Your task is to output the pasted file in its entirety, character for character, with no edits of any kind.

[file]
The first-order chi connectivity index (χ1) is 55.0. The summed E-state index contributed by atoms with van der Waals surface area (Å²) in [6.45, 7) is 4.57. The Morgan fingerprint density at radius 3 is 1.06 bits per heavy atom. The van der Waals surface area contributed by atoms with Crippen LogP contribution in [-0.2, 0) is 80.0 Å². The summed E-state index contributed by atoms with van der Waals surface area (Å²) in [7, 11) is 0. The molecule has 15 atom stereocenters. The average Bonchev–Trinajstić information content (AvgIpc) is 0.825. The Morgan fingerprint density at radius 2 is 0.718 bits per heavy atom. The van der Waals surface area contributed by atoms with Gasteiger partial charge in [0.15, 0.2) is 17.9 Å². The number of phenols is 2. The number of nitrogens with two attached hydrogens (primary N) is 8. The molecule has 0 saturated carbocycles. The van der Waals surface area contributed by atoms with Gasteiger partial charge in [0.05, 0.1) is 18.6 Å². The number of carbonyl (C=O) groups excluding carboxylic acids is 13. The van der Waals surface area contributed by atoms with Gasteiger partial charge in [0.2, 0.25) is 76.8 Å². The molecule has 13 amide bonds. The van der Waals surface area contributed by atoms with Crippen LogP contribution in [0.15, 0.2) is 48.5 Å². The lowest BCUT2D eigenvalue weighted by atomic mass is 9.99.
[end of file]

The first-order chi connectivity index (χ1) is 55.0. The summed E-state index contributed by atoms with van der Waals surface area (Å²) in [6.45, 7) is 4.57. The Morgan fingerprint density at radius 3 is 1.06 bits per heavy atom. The van der Waals surface area contributed by atoms with Crippen LogP contribution in [-0.2, 0) is 80.0 Å². The summed E-state index contributed by atoms with van der Waals surface area (Å²) in [7, 11) is 0. The molecule has 15 atom stereocenters. The average Bonchev–Trinajstić information content (AvgIpc) is 0.825. The Morgan fingerprint density at radius 2 is 0.718 bits per heavy atom. The van der Waals surface area contributed by atoms with Gasteiger partial charge in [0.15, 0.2) is 17.9 Å². The number of phenols is 2. The number of nitrogens with two attached hydrogens (primary N) is 8. The molecule has 0 saturated carbocycles. The van der Waals surface area contributed by atoms with Gasteiger partial charge in [0.05, 0.1) is 18.6 Å². The number of carbonyl (C=O) groups excluding carboxylic acids is 13. The van der Waals surface area contributed by atoms with Gasteiger partial charge in [0.2, 0.25) is 76.8 Å². The molecule has 13 amide bonds. The van der Waals surface area contributed by atoms with Crippen LogP contribution in [0.15, 0.2) is 48.5 Å². The lowest BCUT2D eigenvalue weighted by atomic mass is 9.99.